Moving forward from there I dabbled with ShowShifter, I looked briefly at some linux distributions which claimed to do all I wanted but, well Linux STILL scares me despite the number of machines I have running it in my home now doing their little things – so Linux was off the cards, aside from a quick dabble with FreeVo and again with KnoppMyth.

I first saw Microsoft Media Center Edition (MCE) back in 2003 when our GM brought a gorgeous Toshiba notebook home from the states with it pre-loaded. It had interface issues which ddn’t quite ‘work’ and of course ran an NTSC tuner so the TV experience was just a fuzzy black and white, but the potential sparked my interest and I’ve kept an eye on the platform ever since.

While I waited for MCE to arrive in New Zealand, I turned to MythTV and, taking a deep breath (and many hours of time from my patient collegues at work) I suceeded in getting a system working… mostly. The main enabler for getting MythTV going for me was a HOWTO by a chap called Jarod Wilson who had documented his experience on his site. In fact, I was so impressed and greatful, that I made an attempt to document my experience and created a page of my own (which seems to get more traffic than anything else on my site, despite it’s now vintage state).

Microsoft New Zealand finally released (quietly) MCE into the NZ market at the same time that it was launched into Australia, but neither country had an Electronic Programming Guide (EPG) avalible so, it’s adoption to date has been slow to say the least. The good thing however is, that a whole range of communities have sprung up around MCE and extensions to its capabilities, including the ability to ‘modify’ things enough to load your own EPG data. I finally managed to succeed in doing this around the end of 2004 with the help of a number of threads from one of the best communitity sites called The Green Button (it’s a reference to the button on the MCE remote used to launch the app).

Now I’m almost ready to introduce it into my home (which is currently undergoing renovations) and have settled on the following specs which I’ve built up on my desk here at work. This is an excerpt from a response I posted over on The Green Button pertaining to Home Theater PC (HTPC) case recommendations:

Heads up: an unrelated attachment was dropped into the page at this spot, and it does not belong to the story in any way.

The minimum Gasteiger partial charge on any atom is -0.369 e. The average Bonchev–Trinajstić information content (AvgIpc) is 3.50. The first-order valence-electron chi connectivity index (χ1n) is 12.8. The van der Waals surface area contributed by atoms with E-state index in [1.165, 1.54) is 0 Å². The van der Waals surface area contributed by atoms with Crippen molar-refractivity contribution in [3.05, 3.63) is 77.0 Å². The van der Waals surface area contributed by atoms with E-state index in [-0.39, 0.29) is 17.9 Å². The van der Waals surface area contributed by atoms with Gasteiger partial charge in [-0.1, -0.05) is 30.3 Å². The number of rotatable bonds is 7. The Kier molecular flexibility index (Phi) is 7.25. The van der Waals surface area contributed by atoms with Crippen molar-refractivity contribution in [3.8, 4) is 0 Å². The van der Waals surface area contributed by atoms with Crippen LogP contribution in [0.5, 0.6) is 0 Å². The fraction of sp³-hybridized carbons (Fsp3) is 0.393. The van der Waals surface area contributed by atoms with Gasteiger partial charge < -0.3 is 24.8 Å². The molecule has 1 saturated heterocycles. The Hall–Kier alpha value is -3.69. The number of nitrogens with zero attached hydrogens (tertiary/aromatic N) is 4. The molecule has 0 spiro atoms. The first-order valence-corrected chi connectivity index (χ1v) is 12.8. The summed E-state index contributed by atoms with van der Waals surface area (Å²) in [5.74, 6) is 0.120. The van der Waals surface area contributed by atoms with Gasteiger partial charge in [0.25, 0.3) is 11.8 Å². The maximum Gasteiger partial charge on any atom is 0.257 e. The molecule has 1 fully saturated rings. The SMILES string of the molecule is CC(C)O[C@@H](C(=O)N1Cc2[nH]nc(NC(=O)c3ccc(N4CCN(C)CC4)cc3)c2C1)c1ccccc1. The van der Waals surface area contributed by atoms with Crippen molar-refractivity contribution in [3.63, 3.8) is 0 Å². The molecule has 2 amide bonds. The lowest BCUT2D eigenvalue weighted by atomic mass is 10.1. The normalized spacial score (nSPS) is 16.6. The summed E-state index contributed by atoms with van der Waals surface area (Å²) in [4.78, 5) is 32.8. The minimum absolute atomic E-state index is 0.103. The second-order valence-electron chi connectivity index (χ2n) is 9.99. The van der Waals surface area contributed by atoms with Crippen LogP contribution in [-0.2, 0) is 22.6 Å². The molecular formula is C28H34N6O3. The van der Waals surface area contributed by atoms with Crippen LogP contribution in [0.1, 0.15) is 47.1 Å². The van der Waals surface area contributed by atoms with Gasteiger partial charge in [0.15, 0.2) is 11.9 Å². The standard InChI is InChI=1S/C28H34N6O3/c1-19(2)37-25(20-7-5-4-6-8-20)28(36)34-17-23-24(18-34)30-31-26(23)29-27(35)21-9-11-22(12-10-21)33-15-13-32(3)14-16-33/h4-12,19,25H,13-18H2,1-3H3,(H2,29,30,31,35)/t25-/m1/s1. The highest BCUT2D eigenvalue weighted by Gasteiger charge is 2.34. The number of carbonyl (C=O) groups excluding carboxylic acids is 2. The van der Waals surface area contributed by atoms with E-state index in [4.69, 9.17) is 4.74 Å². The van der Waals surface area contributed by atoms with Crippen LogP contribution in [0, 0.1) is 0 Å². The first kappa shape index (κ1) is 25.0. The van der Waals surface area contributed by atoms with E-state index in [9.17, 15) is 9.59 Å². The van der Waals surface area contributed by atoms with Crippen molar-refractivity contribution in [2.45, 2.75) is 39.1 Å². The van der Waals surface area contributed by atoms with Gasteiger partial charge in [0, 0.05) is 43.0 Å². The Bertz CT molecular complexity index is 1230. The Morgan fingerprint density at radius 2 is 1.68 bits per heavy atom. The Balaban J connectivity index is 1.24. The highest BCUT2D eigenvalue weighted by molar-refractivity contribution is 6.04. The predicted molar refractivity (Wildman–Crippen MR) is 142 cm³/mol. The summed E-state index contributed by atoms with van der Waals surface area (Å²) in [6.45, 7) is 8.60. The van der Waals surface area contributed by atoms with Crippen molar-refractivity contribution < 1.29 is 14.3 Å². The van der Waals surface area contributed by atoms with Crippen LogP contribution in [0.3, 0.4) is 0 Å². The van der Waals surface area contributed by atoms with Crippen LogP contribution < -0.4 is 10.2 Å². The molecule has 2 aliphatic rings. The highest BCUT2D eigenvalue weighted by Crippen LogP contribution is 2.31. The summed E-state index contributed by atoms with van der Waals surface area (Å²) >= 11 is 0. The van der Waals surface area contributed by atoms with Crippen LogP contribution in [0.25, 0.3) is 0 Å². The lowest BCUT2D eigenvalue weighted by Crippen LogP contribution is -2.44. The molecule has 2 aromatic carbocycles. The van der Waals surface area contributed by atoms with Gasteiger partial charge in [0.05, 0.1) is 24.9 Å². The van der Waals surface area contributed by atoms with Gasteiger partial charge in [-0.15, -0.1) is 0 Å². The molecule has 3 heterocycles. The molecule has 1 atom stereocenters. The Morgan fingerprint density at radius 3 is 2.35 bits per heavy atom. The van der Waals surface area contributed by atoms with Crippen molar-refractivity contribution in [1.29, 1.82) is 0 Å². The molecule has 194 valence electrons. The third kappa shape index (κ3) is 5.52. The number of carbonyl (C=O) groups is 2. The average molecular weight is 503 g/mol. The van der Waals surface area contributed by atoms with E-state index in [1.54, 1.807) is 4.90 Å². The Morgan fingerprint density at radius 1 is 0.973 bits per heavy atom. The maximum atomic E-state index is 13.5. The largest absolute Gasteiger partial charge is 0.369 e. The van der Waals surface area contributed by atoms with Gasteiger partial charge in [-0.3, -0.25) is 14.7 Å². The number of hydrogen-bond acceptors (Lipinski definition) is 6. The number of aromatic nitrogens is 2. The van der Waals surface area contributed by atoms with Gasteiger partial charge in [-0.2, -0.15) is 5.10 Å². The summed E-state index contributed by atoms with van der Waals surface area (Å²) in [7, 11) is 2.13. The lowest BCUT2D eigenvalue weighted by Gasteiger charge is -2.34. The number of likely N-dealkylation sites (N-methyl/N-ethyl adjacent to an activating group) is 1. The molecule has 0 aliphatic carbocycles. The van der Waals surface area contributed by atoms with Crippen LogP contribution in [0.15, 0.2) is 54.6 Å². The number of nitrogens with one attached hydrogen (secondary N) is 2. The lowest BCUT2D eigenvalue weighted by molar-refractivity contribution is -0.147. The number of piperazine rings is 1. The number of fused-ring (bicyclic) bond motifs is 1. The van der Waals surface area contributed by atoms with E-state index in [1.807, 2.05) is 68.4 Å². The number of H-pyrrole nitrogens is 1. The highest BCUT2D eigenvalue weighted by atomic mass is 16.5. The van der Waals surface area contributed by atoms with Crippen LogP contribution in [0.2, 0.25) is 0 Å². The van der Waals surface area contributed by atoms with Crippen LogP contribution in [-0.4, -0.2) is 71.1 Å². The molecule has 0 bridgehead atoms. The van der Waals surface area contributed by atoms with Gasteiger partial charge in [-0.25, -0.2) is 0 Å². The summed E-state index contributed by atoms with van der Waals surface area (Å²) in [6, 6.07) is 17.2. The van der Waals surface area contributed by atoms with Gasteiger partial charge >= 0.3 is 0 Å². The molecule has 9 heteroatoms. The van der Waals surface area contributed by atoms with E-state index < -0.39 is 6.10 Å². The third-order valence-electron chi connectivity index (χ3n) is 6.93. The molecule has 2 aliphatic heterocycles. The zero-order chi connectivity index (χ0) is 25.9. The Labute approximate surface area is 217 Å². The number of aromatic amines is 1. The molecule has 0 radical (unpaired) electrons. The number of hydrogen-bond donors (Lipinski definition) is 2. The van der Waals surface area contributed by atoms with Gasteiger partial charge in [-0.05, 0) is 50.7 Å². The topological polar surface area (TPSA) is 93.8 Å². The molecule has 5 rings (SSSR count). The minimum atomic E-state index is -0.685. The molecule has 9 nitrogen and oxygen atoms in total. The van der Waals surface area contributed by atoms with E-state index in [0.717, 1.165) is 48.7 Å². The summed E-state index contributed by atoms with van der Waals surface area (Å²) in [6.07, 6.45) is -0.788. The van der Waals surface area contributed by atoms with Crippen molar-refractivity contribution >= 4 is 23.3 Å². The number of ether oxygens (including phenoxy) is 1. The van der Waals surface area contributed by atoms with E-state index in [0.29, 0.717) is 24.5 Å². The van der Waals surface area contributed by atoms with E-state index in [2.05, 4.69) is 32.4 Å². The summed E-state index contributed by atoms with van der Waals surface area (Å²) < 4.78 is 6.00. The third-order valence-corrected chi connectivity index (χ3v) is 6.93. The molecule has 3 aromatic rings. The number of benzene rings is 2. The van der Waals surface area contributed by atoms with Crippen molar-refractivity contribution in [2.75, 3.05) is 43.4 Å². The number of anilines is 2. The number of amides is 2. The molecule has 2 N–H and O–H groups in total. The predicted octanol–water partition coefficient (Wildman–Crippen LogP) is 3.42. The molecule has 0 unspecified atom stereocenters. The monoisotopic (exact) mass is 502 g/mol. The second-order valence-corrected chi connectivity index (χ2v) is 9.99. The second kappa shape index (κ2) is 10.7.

I’m currently running a Silverstone ST-LC10B (with the iMon VFD software in conjunction with FrontView for MCE it’s sweet!)

Full specs are:

Mods I’ll probably make are:

  • I’m tempted to dremmel out the fan grills at the back over the twin 60mm fans as they’ve got a bit of turbulence noise coming from them.
  • I’d like to mount the HDD in a housing to eliminate vibration as it’s the noisiest thing in the system.
  • I’d like to crack open my MCE remote and drop the sensor into the front of the VFD for WAF (Wife Approval Factor) reasons alone (less clutter /
    visible wires = less complaints)

The case itself is kinda large, but it’s good for airflow and the ability to select from a wider range of cards and cooling product – and I like having a VFD

So that kind of sums up where I am currently, I’ll update this post in awhile with a bit more detail.

My Media Center Setup

I’m currently running a Silverstone ST-LC10B (with the iMon VFD software in conjunction with FrontView for MCE it’s sweet!)

Full specs are:

Mods I’ll probably make are:

  • I’m tempted to dremmel out the fan grills at the back over the twin 60mm fans as they’ve got a bit of turbulence noise coming from them.
  • I’d like to mount the HDD in a housing to eliminate vibration as it’s the noisiest thing in the system.
  • I’d like to crack open my MCE remote and drop the sensor into the front of the VFD for WAF (Wife Approval Factor) reasons alone (less clutter / visible wires = less complaints)

The case itself is kinda large, but it’s good for airflow and the ability to select from a wider range of cards and cooling product – and I like having a VFD

Tricks for the TiVo

As part of the on-going duplication of data around the interweb, this page is more for my reference than anything else, but if you find this page (and find it useful, then good on you. The TiVo sites I frequent the most are NZ Tivo – The NZ TiVo Community and Oz Tivo which, despite it’s name – has a lot of valuable resources for us Kiwis too!

  • 30 Second Skip
  • Setting the Time
  • Forcing a Re-index
  • Loading a Manual Slice
  • 30 Second Skip
    The most used feature on our TiVo, great for skipping the lead-in / lead-out of recordings and all that stuff inbetween.

    Grab your TiVo remote.
    Bring up any recorded program.
    On your TiVo remote, key in the following sequence:
    <0>